- Experiencing a feeling of dread and loss of freedom.
- Shutting down emotionally.
- Experiencing raised anxiety and stress manifestation, including insomnia, changes in appetite, and increased heart rate.
Ways to Beat Sunday Scaries
Here are some straightforward pointers that you can use to defeat the uncomfortable feeling:
Talk to Somebody About it
Sharing your experiences with someone can help you feel better. Talking to a friend or family member can make the feeling more manageable. You can also take the online chatting route if you perform a background check on the individual. Also, don’t share too much information, no matter how trustworthy they may seem.
Do Something Fun
Instead of dwelling on the negative, try to do something that will make you happy. This can be anything from watching your favorite movie to going for a walk. You can squeeze some ‘you’ time even if you’ve got some chores for that Sunday.
Organize Your Time
One way to reduce the stress of the week ahead is to organize your time. This means making a list of the tasks you need to do and when you plan to do them. You can even cut out those that aren’t too important so you can have some additional time to breathe during the week.
Exercise releases endorphins, which are hormones that make you feel good. It can also help to reduce stress and anxiety. It pays to be wise as you work out.
For instance, don’t overwork yourself if you haven’t exercised in a while or if you don’t work out. You should also pick the proper exercise to suit your exercise level. A stroll or light jog can be ideal if you’re not used to exercising.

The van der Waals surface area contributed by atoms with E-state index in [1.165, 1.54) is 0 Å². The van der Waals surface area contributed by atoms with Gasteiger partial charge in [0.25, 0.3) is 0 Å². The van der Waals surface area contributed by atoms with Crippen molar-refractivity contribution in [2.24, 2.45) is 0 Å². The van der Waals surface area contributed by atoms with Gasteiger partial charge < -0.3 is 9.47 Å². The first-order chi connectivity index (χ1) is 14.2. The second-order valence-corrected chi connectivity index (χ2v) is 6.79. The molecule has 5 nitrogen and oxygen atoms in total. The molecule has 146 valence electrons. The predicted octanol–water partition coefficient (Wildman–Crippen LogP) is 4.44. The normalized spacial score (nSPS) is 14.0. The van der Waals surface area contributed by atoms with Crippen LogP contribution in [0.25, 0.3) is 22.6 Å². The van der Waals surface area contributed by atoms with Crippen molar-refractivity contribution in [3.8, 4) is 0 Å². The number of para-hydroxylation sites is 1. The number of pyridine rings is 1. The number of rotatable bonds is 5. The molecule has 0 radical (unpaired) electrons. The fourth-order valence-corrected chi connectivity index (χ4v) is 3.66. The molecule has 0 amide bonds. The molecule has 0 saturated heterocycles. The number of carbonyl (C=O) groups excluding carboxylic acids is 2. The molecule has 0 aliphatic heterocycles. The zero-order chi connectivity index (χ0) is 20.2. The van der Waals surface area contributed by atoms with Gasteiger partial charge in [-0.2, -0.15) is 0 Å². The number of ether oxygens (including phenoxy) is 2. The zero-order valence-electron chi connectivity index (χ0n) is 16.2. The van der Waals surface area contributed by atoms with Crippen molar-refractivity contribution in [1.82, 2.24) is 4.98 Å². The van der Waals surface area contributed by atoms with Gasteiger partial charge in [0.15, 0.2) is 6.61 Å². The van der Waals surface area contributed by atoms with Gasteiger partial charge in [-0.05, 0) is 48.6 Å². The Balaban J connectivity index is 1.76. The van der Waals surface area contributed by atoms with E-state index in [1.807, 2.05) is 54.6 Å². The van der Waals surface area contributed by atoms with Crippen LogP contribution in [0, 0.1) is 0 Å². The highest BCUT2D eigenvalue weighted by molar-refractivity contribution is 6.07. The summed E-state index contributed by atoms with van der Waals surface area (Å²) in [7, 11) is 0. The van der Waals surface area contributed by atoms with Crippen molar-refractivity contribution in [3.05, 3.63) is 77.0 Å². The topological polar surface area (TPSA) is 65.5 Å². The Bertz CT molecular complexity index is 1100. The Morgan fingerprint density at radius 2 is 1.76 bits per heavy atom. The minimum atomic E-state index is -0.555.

Get Enough Sleep
It can be challenging if you’re not used to it, but it’s all for the best. Make sure you get enough sleep on Sunday night so that you’re well-rested for the week ahead. You can make this possible by avoiding using your phone in bed, avoiding watching TV and snacking before bedtime, and sticking to a specific schedule.
Do Things Differently
If you feel anxious about a specific event that’ll take place in the coming week, see if you can change things a bit. For instance, if you have a challenging class on Monday, you can constantly shift it to another time in the day when you’ve gone through the dreaded morning hours.
If that check-in with your employer is giving you a hard time, you can switch it to, say, Wednesday. That’s also a perfect time to consider working home if you still work at the office, with COVID-19 and all. It would be wise to ask your boss to grant you that chance first.
Determine the Source of Your Anxiety
Spotting the source of your anxiety can help you find a solution to the problem. Is it work? School? Family? Friends? Once you know, you can develop a plan to deal with it.
For instance, if work is the primary source of your anxiety, you can try communicating with your boss about it. If school is the source, you can try studying differently or attending more office hours.
Sunday Scaries are treatable despite how severe they might seem. If you’d like to get rid of them, start by following the tips above. Remember that progress takes time, so don’t give up if the first try doesn’t work. Be patient, and eventually, you’ll find a solution that works for you.